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Long time blogger, Father of Jack, geek of many things, random photographer and writer of nonsense.

Doing my best to find a balance.

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Whilst I totally concur with the sentiments, I think this is a ‘made for the publicity’ placed article.

In the bit at the end it says, “…I had the chance to speak with [the author] yesterday. Her son is doing fine now, the first in his family to graduate from college.

Sorry, but, a ‘letter’ structured and written like that wasn’t written by someone without a lot of education. As someone who has spent a professional lifetime analysing things produced by people with differing levels of education abd educational need, I don’t believe that there is any way that that piece was written by someone who didn’t go to college.

No, it doesn’t particularly matter: except that I don’t like being ‘conned’ by dishonest representation.

Interesting, given that I didn’t graduate from college. I have no degree, no qualifications whatsoever, but I am very successful in my chosen career.

Not saying you aren’t right, I guess it’s a viewpoint thing. I’m happy to see the good, the upbeat message here, rather than focus on the detail and tear it down.

Different viewpoints I know, we seem to have a lot of these BW! But hey, that makes the world go round.

Difference being that your parents did, even if you chose not to. The youngster mentioned was the first in his family.

As I said, I totally concur with the message; I just think one needs to be wary of media orchestration these days.

And, discussion is always good.

Cecily says:

@Blue Witch: Think of it as a non-religious parable. It doesn’t matter if that specific story isn’t the exact first-person account of just one member of one family; it represents the stories of many families to paint a broader truth and ask important questions.

I think things are not as bad here in the UK as they are (or were 10 years ago when that article apparently dates from) in the US, but it’s still a powerful piece.

I’m pleased and still rather surprised at how far attitudes have changed. When I was born homosexuality was illegal, but 3(?) years ago, civil partnership legislation was passed with very little protest, even from the churches and press such as the Daily Telegraph. I know there is still prejudice and worse, but I think the tide has really turned.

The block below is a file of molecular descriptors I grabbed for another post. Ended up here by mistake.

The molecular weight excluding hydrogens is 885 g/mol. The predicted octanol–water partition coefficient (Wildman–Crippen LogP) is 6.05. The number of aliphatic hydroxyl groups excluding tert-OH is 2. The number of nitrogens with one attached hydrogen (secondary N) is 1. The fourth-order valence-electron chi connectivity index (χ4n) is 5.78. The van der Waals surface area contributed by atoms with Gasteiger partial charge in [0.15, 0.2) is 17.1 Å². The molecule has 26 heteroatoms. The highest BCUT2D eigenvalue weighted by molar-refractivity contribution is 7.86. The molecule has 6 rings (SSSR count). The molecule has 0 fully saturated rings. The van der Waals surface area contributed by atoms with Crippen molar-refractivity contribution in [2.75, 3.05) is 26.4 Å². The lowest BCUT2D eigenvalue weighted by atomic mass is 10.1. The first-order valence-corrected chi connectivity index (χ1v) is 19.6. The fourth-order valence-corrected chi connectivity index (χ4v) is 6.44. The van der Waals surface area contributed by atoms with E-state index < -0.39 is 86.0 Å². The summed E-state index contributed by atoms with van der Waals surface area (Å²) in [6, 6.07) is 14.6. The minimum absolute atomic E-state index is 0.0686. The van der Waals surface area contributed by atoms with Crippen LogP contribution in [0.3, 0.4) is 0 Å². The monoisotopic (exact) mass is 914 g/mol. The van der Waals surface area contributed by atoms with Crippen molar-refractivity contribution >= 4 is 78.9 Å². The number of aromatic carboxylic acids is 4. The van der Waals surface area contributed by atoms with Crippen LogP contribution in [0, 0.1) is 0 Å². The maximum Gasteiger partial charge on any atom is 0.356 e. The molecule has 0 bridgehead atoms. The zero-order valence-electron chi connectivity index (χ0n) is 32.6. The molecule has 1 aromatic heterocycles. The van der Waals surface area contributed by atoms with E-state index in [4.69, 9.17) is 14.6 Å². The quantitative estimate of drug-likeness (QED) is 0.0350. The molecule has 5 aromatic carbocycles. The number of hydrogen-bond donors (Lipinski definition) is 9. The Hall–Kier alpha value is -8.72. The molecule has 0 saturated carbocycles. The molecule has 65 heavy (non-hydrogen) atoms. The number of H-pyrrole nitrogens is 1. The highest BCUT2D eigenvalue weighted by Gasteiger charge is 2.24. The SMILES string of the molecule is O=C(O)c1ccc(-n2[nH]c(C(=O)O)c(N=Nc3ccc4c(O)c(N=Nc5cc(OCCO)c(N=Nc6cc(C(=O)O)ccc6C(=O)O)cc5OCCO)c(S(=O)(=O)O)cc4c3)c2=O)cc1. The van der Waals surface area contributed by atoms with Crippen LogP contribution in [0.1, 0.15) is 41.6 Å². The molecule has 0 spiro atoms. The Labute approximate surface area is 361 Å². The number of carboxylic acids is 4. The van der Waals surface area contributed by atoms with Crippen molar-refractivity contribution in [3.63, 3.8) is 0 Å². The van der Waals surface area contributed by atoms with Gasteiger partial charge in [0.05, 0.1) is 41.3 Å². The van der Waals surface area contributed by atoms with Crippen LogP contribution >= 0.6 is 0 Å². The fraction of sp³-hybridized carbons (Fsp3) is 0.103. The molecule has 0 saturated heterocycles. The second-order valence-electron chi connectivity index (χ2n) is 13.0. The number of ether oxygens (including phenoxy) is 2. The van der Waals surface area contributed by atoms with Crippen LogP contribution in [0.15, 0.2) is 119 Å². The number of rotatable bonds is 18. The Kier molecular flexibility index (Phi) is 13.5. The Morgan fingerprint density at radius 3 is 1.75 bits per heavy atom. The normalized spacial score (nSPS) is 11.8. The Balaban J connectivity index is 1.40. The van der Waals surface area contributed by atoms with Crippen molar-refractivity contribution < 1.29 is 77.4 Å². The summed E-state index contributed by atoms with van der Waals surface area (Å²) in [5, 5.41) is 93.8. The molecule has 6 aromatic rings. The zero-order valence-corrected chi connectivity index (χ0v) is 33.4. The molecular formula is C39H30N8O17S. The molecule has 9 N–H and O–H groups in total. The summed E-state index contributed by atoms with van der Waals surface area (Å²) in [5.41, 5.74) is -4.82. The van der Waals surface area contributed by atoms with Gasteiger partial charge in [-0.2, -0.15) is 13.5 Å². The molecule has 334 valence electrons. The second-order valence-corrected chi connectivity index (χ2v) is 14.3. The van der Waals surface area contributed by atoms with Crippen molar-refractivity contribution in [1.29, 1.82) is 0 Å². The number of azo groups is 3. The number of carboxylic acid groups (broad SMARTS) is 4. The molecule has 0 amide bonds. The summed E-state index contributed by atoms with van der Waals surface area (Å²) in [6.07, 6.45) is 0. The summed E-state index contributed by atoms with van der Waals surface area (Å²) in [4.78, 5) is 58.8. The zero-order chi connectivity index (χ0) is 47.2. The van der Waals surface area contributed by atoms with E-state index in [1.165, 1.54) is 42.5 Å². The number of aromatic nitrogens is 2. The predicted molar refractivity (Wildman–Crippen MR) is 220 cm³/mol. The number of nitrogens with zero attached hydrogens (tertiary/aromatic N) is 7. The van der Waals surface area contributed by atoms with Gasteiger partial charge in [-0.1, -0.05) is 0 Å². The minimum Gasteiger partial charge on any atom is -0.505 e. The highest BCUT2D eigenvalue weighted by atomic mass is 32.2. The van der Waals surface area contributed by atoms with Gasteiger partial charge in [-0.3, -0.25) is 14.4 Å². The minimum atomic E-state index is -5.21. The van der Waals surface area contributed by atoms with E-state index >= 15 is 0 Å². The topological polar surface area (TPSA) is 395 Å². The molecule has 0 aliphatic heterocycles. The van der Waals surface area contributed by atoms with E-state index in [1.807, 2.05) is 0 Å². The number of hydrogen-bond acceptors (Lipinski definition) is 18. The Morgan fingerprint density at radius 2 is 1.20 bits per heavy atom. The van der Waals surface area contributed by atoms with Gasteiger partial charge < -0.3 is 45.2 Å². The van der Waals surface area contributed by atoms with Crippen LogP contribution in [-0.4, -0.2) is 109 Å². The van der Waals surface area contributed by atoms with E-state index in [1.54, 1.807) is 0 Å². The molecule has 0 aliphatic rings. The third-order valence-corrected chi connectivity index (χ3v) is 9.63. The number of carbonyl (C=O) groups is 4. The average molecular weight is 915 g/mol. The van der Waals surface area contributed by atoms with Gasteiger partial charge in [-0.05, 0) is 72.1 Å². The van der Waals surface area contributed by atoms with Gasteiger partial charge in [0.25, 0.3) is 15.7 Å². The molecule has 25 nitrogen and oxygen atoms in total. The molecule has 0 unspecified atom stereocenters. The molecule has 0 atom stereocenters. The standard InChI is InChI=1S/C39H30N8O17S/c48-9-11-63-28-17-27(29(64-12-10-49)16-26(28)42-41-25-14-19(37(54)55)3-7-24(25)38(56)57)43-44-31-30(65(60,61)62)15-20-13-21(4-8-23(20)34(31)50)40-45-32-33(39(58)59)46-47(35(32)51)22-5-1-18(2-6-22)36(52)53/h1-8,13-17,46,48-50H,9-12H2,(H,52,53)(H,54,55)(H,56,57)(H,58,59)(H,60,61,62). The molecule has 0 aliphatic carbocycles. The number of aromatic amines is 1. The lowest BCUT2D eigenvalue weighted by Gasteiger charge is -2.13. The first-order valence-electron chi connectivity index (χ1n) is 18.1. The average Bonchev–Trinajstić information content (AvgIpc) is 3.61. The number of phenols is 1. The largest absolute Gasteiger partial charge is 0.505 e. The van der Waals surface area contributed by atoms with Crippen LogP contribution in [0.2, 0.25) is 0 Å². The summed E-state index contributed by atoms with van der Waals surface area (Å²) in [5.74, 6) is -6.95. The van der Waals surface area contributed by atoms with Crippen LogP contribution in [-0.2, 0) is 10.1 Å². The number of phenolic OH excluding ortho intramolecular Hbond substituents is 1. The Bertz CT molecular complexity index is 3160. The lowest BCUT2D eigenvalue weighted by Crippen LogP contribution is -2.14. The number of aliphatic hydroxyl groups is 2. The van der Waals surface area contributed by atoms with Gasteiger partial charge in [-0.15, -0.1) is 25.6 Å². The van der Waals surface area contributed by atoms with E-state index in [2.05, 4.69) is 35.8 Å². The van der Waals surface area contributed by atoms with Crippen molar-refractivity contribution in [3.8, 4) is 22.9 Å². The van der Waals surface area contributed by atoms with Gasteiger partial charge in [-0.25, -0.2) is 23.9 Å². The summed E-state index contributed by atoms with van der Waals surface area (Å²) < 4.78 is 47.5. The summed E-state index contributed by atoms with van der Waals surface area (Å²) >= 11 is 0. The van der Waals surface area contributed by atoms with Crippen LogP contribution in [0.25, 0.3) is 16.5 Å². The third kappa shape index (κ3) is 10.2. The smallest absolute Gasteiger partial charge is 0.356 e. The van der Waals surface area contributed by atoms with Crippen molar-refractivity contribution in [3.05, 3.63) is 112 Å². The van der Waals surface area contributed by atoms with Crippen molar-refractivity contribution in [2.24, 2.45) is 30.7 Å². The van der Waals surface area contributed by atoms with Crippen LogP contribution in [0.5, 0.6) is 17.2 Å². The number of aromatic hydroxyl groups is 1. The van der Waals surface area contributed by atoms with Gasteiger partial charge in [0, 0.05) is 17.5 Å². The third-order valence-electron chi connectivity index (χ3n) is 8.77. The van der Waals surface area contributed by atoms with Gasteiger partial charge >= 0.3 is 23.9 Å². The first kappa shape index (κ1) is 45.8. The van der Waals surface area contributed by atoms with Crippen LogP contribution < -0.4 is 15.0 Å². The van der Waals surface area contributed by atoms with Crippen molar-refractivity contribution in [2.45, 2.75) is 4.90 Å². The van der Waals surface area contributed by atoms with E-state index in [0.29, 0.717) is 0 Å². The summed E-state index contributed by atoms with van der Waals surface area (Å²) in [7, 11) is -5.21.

Cecily – but *why* is it OK to pretend something is written by someone it isn’t, to make a point? It’s not honest. If it’s meant to be a ‘parable’, or a distillation of experiences, then present it as such. This is the problem of the modern world – everything is a smokescreen, dreamt up by some media company/large organisation to present things in a better light. And people play along with it mindlessly, without questioning.

mum says:

Blue witch – the problem with the modern world is as you say,mostly media-led, but I don’t think people ‘play along with it mindlessly’ It’s just that it is usually the cynical who voice their opinions more forcefully. I also agree with Gordon that you don’t have to have had ‘a lot of education’ to write a letter like that. When the feelings are strong enough the words will come. As a teacher of ‘verbally challenged’ pupils I have been frequently amazed at what they have produced when the appropriate subject matter has been suggested to them. I have also known people who have had a LOT of education and can hardly construct a sentence, never mind an article like that – me for instance!

There was a movie out in 1997 ago called The Twilight of the Golds, fabulous performaces and loved how the presented the subject matter. Really made one sit back and think.

I rather agree with Blue Witch. The whole thing came over as something written to make a point, in its exaggerated manner. For example, the child who was so different by the age of six that his classmates called him “fag” – how many conservatively-raised Bible-bashing six-year-olds would know the word, never mind use it in context? Inner city children, sure, but in a conservative area of Vermont it doesn’t ring true. I’m not arguing with the principle of the thing, but it sounds contrived – especially with the college-graduating happy ending.

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